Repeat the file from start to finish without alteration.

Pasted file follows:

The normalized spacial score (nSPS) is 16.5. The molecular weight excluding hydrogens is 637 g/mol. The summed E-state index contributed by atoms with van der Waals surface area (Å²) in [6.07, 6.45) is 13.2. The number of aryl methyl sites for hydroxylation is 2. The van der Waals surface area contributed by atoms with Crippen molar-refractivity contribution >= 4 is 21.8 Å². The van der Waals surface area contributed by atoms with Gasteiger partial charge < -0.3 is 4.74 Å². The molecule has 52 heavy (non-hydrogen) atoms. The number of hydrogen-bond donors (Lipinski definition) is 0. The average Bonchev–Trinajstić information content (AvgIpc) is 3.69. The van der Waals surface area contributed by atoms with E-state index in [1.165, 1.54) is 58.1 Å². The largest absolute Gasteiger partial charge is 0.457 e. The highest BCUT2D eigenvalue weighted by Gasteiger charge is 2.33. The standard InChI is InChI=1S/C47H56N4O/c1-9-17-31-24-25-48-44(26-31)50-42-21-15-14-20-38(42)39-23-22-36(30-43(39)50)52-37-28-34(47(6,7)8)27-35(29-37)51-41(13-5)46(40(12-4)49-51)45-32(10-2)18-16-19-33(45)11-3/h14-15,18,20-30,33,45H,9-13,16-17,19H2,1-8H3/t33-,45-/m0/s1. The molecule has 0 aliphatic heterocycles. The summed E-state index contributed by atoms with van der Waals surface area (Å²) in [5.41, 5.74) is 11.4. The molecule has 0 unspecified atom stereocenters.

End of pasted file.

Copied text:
The normalized spacial score (nSPS) is 16.5. The molecular weight excluding hydrogens is 637 g/mol. The summed E-state index contributed by atoms with van der Waals surface area (Å²) in [6.07, 6.45) is 13.2. The number of aryl methyl sites for hydroxylation is 2. The van der Waals surface area contributed by atoms with Crippen molar-refractivity contribution >= 4 is 21.8 Å². The van der Waals surface area contributed by atoms with Gasteiger partial charge < -0.3 is 4.74 Å². The molecule has 52 heavy (non-hydrogen) atoms. The number of hydrogen-bond donors (Lipinski definition) is 0. The average Bonchev–Trinajstić information content (AvgIpc) is 3.69. The van der Waals surface area contributed by atoms with E-state index in [1.165, 1.54) is 58.1 Å². The largest absolute Gasteiger partial charge is 0.457 e. The highest BCUT2D eigenvalue weighted by Gasteiger charge is 2.33. The standard InChI is InChI=1S/C47H56N4O/c1-9-17-31-24-25-48-44(26-31)50-42-21-15-14-20-38(42)39-23-22-36(30-43(39)50)52-37-28-34(47(6,7)8)27-35(29-37)51-41(13-5)46(40(12-4)49-51)45-32(10-2)18-16-19-33(45)11-3/h14-15,18,20-30,33,45H,9-13,16-17,19H2,1-8H3/t33-,45-/m0/s1. The molecule has 0 aliphatic heterocycles. The summed E-state index contributed by atoms with van der Waals surface area (Å²) in [5.41, 5.74) is 11.4. The molecule has 0 unspecified atom stereocenters.